March can be a rough month for a lot of the country. All anyone wants after a long, dark winter is the arrival of Spring, but March days are for the most part still cold and trees have yet to get their leaves. Luckily, March is when the very first wildflowers start to spout, and there are a few places in the country that have fantastic shows of color during this month! So, if you need to quell your Spring fever with flowers and fresh air, plan a hiking trip to one of these awesome destinations and scout out some wildflowers!
Chances are when you think of epic hiking destinations in the United States, the Pacific Northwest already comes to mind. But with a reputation for grey, rainy days, you might not think to book a trip to Seattle for Spring color. But just an hour and a half north of the Seattle Airport is a region that comes alive with daffodils in March and tulips in April!
If you come at the right time, you can catch the La Conner Daffodil Festival or the Skagit Valley Tulip Festival. And when you’re done tiptoeing through the tulips and looking for a more serious hike, nearby North Cascade National Park has 684,000 acres of “the American Alps” for you to explore.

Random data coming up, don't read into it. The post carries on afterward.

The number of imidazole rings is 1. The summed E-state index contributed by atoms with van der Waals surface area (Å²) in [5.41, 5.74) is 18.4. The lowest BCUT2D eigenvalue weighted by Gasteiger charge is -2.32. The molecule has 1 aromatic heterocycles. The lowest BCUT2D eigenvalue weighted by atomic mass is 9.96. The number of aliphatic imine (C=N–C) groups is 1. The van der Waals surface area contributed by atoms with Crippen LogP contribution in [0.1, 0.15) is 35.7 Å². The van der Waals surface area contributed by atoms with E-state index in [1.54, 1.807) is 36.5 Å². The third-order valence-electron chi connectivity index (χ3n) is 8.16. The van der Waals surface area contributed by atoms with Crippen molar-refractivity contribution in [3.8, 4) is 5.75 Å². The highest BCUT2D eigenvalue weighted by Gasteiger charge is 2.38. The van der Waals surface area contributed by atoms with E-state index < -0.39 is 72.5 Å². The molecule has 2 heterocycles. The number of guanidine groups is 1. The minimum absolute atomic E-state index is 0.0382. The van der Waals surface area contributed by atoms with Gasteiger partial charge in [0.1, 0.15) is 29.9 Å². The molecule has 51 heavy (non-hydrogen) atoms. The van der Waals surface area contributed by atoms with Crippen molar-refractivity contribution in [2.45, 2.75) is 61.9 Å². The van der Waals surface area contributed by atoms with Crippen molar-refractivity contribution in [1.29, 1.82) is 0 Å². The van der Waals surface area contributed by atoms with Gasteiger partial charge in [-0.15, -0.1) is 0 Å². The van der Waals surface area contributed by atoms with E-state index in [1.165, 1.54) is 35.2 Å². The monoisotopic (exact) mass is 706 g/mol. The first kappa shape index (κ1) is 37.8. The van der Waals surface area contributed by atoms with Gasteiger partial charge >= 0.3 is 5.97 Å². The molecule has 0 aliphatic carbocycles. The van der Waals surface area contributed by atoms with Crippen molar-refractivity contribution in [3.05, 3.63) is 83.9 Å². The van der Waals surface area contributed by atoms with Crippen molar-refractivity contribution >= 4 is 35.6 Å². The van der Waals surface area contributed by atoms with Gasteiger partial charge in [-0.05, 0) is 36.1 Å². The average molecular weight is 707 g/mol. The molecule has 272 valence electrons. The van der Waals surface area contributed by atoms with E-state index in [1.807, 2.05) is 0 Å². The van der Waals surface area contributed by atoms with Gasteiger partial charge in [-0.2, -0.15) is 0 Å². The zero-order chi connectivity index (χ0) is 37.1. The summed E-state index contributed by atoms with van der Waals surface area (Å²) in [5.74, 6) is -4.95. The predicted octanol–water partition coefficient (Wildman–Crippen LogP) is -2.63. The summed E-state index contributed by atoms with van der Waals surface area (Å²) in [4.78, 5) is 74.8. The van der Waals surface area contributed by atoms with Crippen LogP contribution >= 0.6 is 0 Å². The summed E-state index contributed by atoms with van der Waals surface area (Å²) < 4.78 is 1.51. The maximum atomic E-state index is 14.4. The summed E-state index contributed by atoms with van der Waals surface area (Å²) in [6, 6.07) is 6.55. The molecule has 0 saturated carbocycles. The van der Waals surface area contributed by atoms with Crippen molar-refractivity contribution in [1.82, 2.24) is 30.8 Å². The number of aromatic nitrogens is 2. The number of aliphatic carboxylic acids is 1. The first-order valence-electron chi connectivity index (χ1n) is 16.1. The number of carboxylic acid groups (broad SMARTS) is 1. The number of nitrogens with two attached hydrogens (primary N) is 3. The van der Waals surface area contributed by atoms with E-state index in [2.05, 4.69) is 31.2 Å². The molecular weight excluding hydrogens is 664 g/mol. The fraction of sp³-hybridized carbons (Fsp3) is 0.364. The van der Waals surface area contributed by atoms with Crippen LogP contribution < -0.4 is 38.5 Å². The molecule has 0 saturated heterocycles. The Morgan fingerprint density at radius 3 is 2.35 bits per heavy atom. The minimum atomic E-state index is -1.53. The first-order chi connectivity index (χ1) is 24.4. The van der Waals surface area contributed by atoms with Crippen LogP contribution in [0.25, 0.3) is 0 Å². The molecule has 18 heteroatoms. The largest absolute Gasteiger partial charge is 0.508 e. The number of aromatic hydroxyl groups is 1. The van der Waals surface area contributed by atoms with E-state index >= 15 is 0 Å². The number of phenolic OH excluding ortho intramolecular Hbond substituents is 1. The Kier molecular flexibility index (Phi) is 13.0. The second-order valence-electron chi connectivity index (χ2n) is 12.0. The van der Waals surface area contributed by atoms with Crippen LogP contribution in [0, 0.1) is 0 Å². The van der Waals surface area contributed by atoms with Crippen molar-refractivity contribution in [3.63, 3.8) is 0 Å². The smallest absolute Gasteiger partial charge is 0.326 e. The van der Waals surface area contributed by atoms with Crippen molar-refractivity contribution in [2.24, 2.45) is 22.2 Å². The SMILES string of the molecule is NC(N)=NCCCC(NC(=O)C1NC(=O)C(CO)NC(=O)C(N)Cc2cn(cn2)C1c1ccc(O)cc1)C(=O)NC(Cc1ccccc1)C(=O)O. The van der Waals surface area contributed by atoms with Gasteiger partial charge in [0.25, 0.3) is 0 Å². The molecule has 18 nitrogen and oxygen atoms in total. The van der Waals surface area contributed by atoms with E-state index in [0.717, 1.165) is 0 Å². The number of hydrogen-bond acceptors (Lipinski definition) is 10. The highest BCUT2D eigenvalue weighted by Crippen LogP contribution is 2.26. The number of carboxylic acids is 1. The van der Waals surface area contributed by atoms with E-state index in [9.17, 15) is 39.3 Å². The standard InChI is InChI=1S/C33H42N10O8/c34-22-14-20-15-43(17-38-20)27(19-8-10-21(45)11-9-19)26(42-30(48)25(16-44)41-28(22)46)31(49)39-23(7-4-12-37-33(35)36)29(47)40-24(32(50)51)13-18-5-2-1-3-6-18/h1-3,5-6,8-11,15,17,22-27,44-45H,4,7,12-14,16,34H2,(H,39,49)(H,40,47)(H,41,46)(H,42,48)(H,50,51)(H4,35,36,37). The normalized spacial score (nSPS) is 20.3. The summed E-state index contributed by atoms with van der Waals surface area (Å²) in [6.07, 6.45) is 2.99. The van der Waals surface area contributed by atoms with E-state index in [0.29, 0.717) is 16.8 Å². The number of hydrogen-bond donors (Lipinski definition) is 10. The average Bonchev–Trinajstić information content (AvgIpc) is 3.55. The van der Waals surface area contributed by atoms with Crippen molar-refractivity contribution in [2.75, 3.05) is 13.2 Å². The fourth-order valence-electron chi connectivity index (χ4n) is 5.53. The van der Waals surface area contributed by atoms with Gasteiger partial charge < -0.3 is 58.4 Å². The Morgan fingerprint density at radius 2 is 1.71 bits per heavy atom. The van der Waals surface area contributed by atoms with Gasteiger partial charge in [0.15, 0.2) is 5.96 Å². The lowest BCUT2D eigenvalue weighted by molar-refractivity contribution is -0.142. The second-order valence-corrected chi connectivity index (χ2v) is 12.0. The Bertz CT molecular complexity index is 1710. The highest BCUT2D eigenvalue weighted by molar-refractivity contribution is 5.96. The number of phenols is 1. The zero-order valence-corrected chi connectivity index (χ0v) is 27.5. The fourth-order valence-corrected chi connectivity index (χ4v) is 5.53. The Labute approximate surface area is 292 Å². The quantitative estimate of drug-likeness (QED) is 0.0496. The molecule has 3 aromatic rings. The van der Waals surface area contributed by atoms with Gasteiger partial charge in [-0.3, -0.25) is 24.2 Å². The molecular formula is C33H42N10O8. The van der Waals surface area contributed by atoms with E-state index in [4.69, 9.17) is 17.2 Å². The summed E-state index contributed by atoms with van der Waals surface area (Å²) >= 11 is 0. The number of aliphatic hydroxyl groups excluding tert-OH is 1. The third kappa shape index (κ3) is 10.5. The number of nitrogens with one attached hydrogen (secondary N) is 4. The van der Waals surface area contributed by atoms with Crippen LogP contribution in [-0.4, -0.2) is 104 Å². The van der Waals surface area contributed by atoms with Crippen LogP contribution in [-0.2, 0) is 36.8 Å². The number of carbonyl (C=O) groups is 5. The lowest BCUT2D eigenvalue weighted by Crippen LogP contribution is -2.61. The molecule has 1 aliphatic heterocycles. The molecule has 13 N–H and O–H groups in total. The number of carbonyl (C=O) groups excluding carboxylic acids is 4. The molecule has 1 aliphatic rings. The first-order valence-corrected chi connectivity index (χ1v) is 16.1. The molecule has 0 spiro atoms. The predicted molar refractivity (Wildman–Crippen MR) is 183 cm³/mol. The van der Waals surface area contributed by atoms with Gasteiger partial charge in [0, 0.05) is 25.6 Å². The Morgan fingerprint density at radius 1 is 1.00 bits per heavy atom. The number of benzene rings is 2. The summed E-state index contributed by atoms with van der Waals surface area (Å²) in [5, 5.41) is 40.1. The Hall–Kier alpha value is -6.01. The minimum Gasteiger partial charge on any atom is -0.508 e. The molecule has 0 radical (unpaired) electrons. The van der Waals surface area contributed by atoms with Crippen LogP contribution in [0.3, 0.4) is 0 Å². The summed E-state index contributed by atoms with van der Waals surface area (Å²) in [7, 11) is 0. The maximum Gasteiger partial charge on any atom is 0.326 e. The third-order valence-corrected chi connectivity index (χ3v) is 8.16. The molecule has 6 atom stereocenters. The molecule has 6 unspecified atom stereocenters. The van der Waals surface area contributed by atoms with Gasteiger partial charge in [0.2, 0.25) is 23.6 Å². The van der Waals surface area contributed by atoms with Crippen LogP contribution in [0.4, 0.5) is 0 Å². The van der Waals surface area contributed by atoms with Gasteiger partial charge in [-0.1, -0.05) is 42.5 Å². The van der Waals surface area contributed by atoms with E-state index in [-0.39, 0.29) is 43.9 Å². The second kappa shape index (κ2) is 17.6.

This section of the Mojave Desert bursts with color from mid-February into May annually when the California poppies bloom. Other wildflowers adding to the beautiful tapestry include owl’s clover, lupine, goldfield, cream cups, and coreopsis. And birdwatchers can keep an eye out for hawks and meadowlarks while on this hike!
A word to the wise -this is not the place to go traipsing into the flowers for an Instagram shot. While it’s not recommended that you do that anywhere because you can trample on delicate plant life and compact the soil, making it hard for flowers to bloom in that spot in following years, it’s an especially bad idea here. Antelope Valley is home to rattlesnakes. While they’re not aggressive and you won’t have a problem hiking on a marked trail, if you surprise one while wading into flowers you could have a problem!
Just to make sure we’ve covered all colors after yellow daffodils and red poppies, we’re throwing in bluebonnets! These beauties spread across a huge area of Texas just west of Austin and north of San Antonio. Go in late March through Mid-April and you’ll see them carpeting fields right along the roadsides.
A perfect hike to view the flowers for families with small kids or hiking newbies is at the Lady Bird Johnson Wildflower Center. There are easy trails and educational materials so you can learn more about the flowers. And to cover more ground, hop in the car and do a wildflower driving tour around the region, stopping to stretch your legs and hike at state parks as you go!